Around 3000 Mirais will be produced in total by the end of 2017. The Mirai will be joined by, among other hydrogen cars, a new fuel-cell vehicle from Honda that's due to be revealed at next week’s Tokyo motor show, plus likely efforts from Nissan, BMW and Mercedes-Benz, who are making more noises about the technology. Japan and Germany are getting serious about creating infrastructures, too.
So make no mistake: hydrogen cars are here, and a network, however small, is being developed to support them.
After all the talk, it’s pleasing to report what a revelation the Mirai is to drive. Greg Kable can tell you more about it here, but for me the overriding impression was just how quiet and smooth it is. It’s soothing, something genuinely different and a car that’s excites as the occasional whoosh from the drivetrain reveals this to be a long way from your average Toyota Avensis. It is the future, or at least a version of it.
The last time I drove a car that felt so genuinely different to drive was when having a whizz around the car park at Nissan’s Sunderland factory in one of the first Leaf prototypes. So impressive and unexpectedly strong was the step-off that at the time it felt like a Ferrari 458’s launch control.
A key difference between birth of the Leaf and the Mirai projects (and therefore the birth of modern electric and hydrogen vehicles) is price and positioning. The Mirai is a £66,000, near five-metre long saloon car. Ignore the divisive exterior styling, plain interior and the badge, and the price and size alone make the Mirai a premium car before you consider how premium the drivetrain is.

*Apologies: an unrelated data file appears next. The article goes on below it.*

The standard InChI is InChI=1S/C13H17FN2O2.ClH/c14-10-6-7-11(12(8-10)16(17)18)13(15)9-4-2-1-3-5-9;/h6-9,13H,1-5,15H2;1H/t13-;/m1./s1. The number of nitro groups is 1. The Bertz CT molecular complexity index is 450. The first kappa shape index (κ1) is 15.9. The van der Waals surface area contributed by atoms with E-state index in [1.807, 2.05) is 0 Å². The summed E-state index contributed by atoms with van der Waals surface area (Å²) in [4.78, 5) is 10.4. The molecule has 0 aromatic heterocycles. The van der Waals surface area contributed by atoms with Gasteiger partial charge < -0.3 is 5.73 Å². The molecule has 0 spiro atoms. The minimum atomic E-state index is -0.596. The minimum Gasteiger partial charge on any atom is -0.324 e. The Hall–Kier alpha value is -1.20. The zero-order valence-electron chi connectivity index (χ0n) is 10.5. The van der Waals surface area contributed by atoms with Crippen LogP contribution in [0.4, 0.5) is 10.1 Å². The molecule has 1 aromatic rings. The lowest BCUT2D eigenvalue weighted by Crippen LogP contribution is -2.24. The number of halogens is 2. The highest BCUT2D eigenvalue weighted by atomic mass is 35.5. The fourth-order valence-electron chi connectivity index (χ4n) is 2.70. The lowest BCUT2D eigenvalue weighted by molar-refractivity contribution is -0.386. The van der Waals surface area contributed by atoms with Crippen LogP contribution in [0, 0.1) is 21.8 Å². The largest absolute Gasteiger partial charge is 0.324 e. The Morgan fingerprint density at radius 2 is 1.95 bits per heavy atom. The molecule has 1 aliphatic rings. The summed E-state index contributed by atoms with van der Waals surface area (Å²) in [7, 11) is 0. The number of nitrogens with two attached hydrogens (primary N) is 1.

The same will likely be true of the hydrogen cars to follow the Mirai (I’m salivating at how good a hydrogen-powered Mercedes-Benz S-class would be), meaning the slow-burning adoption of hydrogen can follow the more traditional route of new car technology starting life at the top end of the market before dripping down. Unusually, electric cars have worked the other way round, where the premium appeal of the smooth drivetrain is less significant.
Tesla aside, EVs are only now finding their niche with those who charge them up at home and use them for commuting and shorter journeys rather than anyone looking to charge as they go on longer trips. Frankly, if an EV fits in with how you use a car, the range argument becomes irrelevant.
The widespread adoption of hydrogen, if it ever happens, will be a much slower burner than the adoption of battery electric vehicles because of the greater infrastructure challenges, but the same will be true for hydrogen cars as electric vehicles: build it and they will come (to raid my philosophy handbook once more).
Whatever the future, the Mirai should be celebrated as a fantastic technological achievement, and Toyota should be applauded for not just talking about whether or not hydrogen cars can work and instead getting on and making one. We live in exciting times.